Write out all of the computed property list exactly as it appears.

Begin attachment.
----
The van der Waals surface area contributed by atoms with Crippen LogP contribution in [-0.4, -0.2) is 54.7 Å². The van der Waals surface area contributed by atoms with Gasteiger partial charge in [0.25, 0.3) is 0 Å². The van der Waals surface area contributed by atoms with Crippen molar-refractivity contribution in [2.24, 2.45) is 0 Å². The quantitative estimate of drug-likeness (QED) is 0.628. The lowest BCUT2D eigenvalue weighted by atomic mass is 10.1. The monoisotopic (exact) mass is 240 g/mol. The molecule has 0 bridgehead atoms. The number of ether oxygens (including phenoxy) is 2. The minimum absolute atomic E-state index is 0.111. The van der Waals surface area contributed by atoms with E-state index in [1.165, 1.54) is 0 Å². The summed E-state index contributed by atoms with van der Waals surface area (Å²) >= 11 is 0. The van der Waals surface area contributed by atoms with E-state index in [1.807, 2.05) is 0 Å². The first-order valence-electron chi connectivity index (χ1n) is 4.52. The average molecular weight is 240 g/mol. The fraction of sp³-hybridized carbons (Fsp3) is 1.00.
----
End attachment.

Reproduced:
The van der Waals surface area contributed by atoms with Crippen LogP contribution in [-0.4, -0.2) is 54.7 Å². The van der Waals surface area contributed by atoms with Gasteiger partial charge in [0.25, 0.3) is 0 Å². The van der Waals surface area contributed by atoms with Crippen molar-refractivity contribution in [2.24, 2.45) is 0 Å². The quantitative estimate of drug-likeness (QED) is 0.628. The lowest BCUT2D eigenvalue weighted by atomic mass is 10.1. The monoisotopic (exact) mass is 240 g/mol. The molecule has 0 bridgehead atoms. The number of ether oxygens (including phenoxy) is 2. The minimum absolute atomic E-state index is 0.111. The van der Waals surface area contributed by atoms with E-state index in [1.165, 1.54) is 0 Å². The summed E-state index contributed by atoms with van der Waals surface area (Å²) >= 11 is 0. The van der Waals surface area contributed by atoms with E-state index in [1.807, 2.05) is 0 Å². The first-order valence-electron chi connectivity index (χ1n) is 4.52. The average molecular weight is 240 g/mol. The fraction of sp³-hybridized carbons (Fsp3) is 1.00.